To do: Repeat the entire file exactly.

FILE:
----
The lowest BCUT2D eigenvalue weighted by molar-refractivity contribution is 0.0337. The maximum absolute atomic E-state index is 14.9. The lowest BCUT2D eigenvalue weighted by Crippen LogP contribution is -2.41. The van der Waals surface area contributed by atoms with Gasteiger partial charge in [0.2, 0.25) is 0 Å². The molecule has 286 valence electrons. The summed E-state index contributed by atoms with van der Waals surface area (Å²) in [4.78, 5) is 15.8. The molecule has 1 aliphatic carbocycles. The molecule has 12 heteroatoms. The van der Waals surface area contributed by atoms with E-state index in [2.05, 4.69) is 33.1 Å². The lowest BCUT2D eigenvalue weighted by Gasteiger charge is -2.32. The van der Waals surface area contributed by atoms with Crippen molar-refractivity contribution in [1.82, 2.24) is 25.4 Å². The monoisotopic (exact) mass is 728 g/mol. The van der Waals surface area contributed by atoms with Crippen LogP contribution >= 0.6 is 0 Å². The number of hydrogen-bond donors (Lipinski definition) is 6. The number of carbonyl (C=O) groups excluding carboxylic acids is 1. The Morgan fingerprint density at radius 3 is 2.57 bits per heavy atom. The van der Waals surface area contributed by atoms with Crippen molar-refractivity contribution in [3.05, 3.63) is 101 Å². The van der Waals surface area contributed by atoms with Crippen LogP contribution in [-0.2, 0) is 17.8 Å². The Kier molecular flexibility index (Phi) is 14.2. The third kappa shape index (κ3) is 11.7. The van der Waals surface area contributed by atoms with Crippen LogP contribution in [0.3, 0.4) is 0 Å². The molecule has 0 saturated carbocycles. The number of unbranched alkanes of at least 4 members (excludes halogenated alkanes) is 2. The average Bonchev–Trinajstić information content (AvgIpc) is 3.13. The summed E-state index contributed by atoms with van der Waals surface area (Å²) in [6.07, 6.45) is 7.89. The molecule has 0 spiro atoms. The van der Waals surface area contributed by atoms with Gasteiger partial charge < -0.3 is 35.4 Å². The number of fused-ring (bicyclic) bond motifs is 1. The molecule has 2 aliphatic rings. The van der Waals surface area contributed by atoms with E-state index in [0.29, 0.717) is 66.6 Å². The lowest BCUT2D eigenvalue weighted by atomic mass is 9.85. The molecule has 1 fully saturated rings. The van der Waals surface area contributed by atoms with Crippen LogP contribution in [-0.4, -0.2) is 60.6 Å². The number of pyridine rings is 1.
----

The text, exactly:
The lowest BCUT2D eigenvalue weighted by molar-refractivity contribution is 0.0337. The maximum absolute atomic E-state index is 14.9. The lowest BCUT2D eigenvalue weighted by Crippen LogP contribution is -2.41. The van der Waals surface area contributed by atoms with Gasteiger partial charge in [0.2, 0.25) is 0 Å². The molecule has 286 valence electrons. The summed E-state index contributed by atoms with van der Waals surface area (Å²) in [4.78, 5) is 15.8. The molecule has 1 aliphatic carbocycles. The molecule has 12 heteroatoms. The van der Waals surface area contributed by atoms with E-state index in [2.05, 4.69) is 33.1 Å². The lowest BCUT2D eigenvalue weighted by Gasteiger charge is -2.32. The van der Waals surface area contributed by atoms with Crippen molar-refractivity contribution in [1.82, 2.24) is 25.4 Å². The monoisotopic (exact) mass is 728 g/mol. The van der Waals surface area contributed by atoms with Crippen LogP contribution >= 0.6 is 0 Å². The number of hydrogen-bond donors (Lipinski definition) is 6. The number of carbonyl (C=O) groups excluding carboxylic acids is 1. The Morgan fingerprint density at radius 3 is 2.57 bits per heavy atom. The van der Waals surface area contributed by atoms with Crippen molar-refractivity contribution in [3.05, 3.63) is 101 Å². The van der Waals surface area contributed by atoms with Crippen LogP contribution in [-0.2, 0) is 17.8 Å². The Kier molecular flexibility index (Phi) is 14.2. The third kappa shape index (κ3) is 11.7. The van der Waals surface area contributed by atoms with Crippen LogP contribution in [0.3, 0.4) is 0 Å². The molecule has 0 saturated carbocycles. The number of unbranched alkanes of at least 4 members (excludes halogenated alkanes) is 2. The average Bonchev–Trinajstić information content (AvgIpc) is 3.13. The summed E-state index contributed by atoms with van der Waals surface area (Å²) in [6.07, 6.45) is 7.89. The molecule has 0 spiro atoms. The van der Waals surface area contributed by atoms with Gasteiger partial charge < -0.3 is 35.4 Å². The number of fused-ring (bicyclic) bond motifs is 1. The molecule has 2 aliphatic rings. The van der Waals surface area contributed by atoms with E-state index in [0.29, 0.717) is 66.6 Å². The lowest BCUT2D eigenvalue weighted by atomic mass is 9.85. The molecule has 1 fully saturated rings. The van der Waals surface area contributed by atoms with Crippen LogP contribution in [-0.4, -0.2) is 60.6 Å². The number of pyridine rings is 1.